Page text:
To date, only one store in the state is enrolled in the program: Robie’s in Hooksett.
CSEs in New Hampshire share a few similarities:
-Acworth, Harrisville, Canterbury, and Eaton rent space to the US Postal Service for post offices. (Hebron did this, too.)
-Nearly every CSE includes apartments that provide stable monthly income.
-None of the CSEs in NH currently have gas pumps.
-In most instances, CSEs work best in slightly isolated towns, where the general store serves a radius of 10+ miles.
In Canterbury and Hebron, citizens rallied and formed an LLC to purchase their stores. Local investors then purchased shares of the business, which gave them voices at the annual shareholder’s meeting. In the case of Hebron, this model worked for over a decade. “But eventually, the shareholders got tired of fixing frozen pipes at 1am,” recalls Mike Lemieux. When one of the shareholders offered to buy back the shares and return the store to private ownership, the shareholders agreed to sell.
“We consider our experiment a success. We kept the store open for many years and proved its commercial viability to the next owner,” says Lemieux.
Canterbury remains owned by the LLC and continues to field interested calls from around the country. “It’s been a very good model for us,” says Lisa Carlson, one of the masterminds behind the community project. “When we need electrical work or sill repair, the shareholders respond. We didn’t buy stocks to make money, we did it to keep the heart of our community alive.”
Traditional Models, New Ideas
Most general stores in New Hampshire are still owned by families and individuals who enjoy the pace of running a small town general store. As always, these stores pride themselves on diversity of products. Just take a look at Wentworth Location’s Mount Dustan’s Country Store, where you can get your moose processed and some ice cream.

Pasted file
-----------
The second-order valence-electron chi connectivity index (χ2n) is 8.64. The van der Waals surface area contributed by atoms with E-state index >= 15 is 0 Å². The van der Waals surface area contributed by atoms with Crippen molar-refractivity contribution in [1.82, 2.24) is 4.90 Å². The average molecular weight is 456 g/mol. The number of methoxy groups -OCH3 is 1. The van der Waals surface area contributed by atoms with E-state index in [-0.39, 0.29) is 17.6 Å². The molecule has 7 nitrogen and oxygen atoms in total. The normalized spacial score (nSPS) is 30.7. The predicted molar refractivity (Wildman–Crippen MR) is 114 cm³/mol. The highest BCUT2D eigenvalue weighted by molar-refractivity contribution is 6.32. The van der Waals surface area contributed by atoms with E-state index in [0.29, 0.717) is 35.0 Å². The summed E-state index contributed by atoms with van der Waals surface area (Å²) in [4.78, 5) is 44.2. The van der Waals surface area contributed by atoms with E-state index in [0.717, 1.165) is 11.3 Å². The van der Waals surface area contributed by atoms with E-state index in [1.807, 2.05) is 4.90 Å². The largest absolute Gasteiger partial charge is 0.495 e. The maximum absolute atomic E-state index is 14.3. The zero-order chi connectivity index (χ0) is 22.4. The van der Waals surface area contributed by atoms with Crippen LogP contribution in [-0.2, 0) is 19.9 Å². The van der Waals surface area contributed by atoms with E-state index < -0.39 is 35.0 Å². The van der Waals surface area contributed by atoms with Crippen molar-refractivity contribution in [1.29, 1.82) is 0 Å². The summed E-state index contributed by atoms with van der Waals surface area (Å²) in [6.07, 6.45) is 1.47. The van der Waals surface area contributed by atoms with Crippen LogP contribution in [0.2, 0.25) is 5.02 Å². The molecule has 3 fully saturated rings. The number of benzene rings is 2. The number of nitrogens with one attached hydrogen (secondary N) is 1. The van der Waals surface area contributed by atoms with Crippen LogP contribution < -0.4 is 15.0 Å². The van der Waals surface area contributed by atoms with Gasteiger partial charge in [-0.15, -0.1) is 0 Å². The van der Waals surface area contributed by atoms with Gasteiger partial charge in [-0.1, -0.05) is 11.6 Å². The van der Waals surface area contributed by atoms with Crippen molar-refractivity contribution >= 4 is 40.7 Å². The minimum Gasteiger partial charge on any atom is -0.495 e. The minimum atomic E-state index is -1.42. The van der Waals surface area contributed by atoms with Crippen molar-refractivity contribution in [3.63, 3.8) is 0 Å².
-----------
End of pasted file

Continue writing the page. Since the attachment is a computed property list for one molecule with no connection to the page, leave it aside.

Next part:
Danbury Country Store was most recently voted best in New Hampshire by WMUR. The yellow building stands at the corner of Route 4 and 104 in a town famous for its haunt, “Hippie Hill,” a modest rise between the road and the railroad bed that still attracts motorcyclists, beer guzzlers, and horseshoe players.
When the Danbury Country Store came up for sale in 2013, siblings Jim Phelps and Audrey Pellegrino decided to buy it and recreate the atmosphere it had lost after decades of renovations. Specifically, they wanted to see it as it was when their parents operated the exact same store in the 1960s and ‘70s. Nearly fifty years later, they knew the store would have to cater to tourists, bicyclists on the nearby Northern Rail Trail, and the everyday customer. Says Pellegrino, “Tourists help you to expand and grow but the locals keep you in business.”
The store includes a deli counter where they make 90% of their food and offer to-go dinners, space for local goods like whoopie pies and the historical society calendars, and plenty of seating for sandwich eaters. Store owners in North Sutton, Westmoreland, and Tamworth agree: good eating, good atmosphere, and great customer service make a small town store more successful.
The diversity of products can contribute to the chaos, but according to Danbury’s Pellegrino, her customers keep her going. “I love being part of the community, helping people to find solutions and to hopefully make someone leave in a happier mood than when they entered. The 70-100 hours a week that I work are just a bonus.”
Have a favorite general store? Is your community facing a store closure? Let us know!